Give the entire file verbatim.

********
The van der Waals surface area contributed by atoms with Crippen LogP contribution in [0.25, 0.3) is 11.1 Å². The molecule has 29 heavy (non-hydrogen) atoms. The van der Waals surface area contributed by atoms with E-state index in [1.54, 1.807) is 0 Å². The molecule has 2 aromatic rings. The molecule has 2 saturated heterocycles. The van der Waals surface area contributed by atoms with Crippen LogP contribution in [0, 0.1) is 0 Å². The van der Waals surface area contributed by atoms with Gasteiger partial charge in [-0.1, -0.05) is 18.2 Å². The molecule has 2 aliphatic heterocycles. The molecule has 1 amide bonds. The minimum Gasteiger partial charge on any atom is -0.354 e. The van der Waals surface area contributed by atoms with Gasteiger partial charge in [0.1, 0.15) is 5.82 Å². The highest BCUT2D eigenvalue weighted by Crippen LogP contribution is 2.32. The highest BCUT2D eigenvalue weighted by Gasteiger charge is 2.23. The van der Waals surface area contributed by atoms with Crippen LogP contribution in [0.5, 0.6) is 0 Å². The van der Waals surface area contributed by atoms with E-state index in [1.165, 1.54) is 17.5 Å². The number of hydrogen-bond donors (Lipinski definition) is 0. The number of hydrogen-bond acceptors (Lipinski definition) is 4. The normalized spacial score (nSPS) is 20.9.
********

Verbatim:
The van der Waals surface area contributed by atoms with Crippen LogP contribution in [0.25, 0.3) is 11.1 Å². The molecule has 29 heavy (non-hydrogen) atoms. The van der Waals surface area contributed by atoms with E-state index in [1.54, 1.807) is 0 Å². The molecule has 2 aromatic rings. The molecule has 2 saturated heterocycles. The van der Waals surface area contributed by atoms with Crippen LogP contribution in [0, 0.1) is 0 Å². The van der Waals surface area contributed by atoms with Gasteiger partial charge in [-0.1, -0.05) is 18.2 Å². The molecule has 2 aliphatic heterocycles. The molecule has 1 amide bonds. The minimum Gasteiger partial charge on any atom is -0.354 e. The van der Waals surface area contributed by atoms with Gasteiger partial charge in [0.1, 0.15) is 5.82 Å². The highest BCUT2D eigenvalue weighted by Crippen LogP contribution is 2.32. The highest BCUT2D eigenvalue weighted by Gasteiger charge is 2.23. The van der Waals surface area contributed by atoms with Crippen LogP contribution in [0.5, 0.6) is 0 Å². The van der Waals surface area contributed by atoms with E-state index in [1.165, 1.54) is 17.5 Å². The number of hydrogen-bond donors (Lipinski definition) is 0. The number of hydrogen-bond acceptors (Lipinski definition) is 4. The normalized spacial score (nSPS) is 20.9.